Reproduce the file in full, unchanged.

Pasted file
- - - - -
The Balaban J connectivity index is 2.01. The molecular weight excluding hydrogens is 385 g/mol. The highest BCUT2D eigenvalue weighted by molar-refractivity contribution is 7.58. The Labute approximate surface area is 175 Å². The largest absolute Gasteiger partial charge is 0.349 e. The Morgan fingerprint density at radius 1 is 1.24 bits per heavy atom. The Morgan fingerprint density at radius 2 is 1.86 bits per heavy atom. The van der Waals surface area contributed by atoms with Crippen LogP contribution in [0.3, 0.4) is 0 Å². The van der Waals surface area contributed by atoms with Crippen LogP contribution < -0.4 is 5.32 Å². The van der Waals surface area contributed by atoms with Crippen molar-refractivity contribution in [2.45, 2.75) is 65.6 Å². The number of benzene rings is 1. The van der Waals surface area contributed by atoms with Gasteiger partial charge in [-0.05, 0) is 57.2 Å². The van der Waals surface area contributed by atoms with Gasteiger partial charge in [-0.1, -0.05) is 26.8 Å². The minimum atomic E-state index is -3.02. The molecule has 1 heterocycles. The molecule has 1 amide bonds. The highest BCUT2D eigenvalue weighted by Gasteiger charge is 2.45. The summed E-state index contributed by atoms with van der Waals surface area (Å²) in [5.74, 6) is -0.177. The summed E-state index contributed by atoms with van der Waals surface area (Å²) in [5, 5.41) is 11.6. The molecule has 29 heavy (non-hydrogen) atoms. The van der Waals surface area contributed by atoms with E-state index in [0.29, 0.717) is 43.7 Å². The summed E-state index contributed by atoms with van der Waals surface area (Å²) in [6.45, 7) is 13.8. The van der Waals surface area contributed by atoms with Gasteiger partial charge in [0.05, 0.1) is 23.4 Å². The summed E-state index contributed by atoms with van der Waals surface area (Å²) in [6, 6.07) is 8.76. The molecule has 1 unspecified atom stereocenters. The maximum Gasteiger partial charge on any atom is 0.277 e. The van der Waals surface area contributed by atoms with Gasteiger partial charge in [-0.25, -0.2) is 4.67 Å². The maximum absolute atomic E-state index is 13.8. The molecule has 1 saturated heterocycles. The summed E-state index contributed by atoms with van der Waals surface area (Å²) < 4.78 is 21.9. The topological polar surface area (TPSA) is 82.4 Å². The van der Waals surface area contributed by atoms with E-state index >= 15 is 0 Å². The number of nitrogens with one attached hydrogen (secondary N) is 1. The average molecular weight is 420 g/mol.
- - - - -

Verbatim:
The Balaban J connectivity index is 2.01. The molecular weight excluding hydrogens is 385 g/mol. The highest BCUT2D eigenvalue weighted by molar-refractivity contribution is 7.58. The Labute approximate surface area is 175 Å². The largest absolute Gasteiger partial charge is 0.349 e. The Morgan fingerprint density at radius 1 is 1.24 bits per heavy atom. The Morgan fingerprint density at radius 2 is 1.86 bits per heavy atom. The van der Waals surface area contributed by atoms with Crippen LogP contribution in [0.3, 0.4) is 0 Å². The van der Waals surface area contributed by atoms with Crippen LogP contribution < -0.4 is 5.32 Å². The van der Waals surface area contributed by atoms with Crippen molar-refractivity contribution in [2.45, 2.75) is 65.6 Å². The number of benzene rings is 1. The van der Waals surface area contributed by atoms with Gasteiger partial charge in [-0.05, 0) is 57.2 Å². The van der Waals surface area contributed by atoms with Gasteiger partial charge in [-0.1, -0.05) is 26.8 Å². The minimum atomic E-state index is -3.02. The molecule has 1 heterocycles. The molecule has 1 amide bonds. The highest BCUT2D eigenvalue weighted by Gasteiger charge is 2.45. The summed E-state index contributed by atoms with van der Waals surface area (Å²) in [5.74, 6) is -0.177. The summed E-state index contributed by atoms with van der Waals surface area (Å²) in [5, 5.41) is 11.6. The molecule has 29 heavy (non-hydrogen) atoms. The van der Waals surface area contributed by atoms with E-state index in [0.29, 0.717) is 43.7 Å². The summed E-state index contributed by atoms with van der Waals surface area (Å²) in [6.45, 7) is 13.8. The van der Waals surface area contributed by atoms with Gasteiger partial charge in [0.05, 0.1) is 23.4 Å². The summed E-state index contributed by atoms with van der Waals surface area (Å²) in [6, 6.07) is 8.76. The molecule has 1 unspecified atom stereocenters. The maximum Gasteiger partial charge on any atom is 0.277 e. The van der Waals surface area contributed by atoms with Gasteiger partial charge in [-0.25, -0.2) is 4.67 Å². The maximum absolute atomic E-state index is 13.8. The molecule has 1 saturated heterocycles. The summed E-state index contributed by atoms with van der Waals surface area (Å²) < 4.78 is 21.9. The topological polar surface area (TPSA) is 82.4 Å². The van der Waals surface area contributed by atoms with E-state index >= 15 is 0 Å². The number of nitrogens with one attached hydrogen (secondary N) is 1. The average molecular weight is 420 g/mol.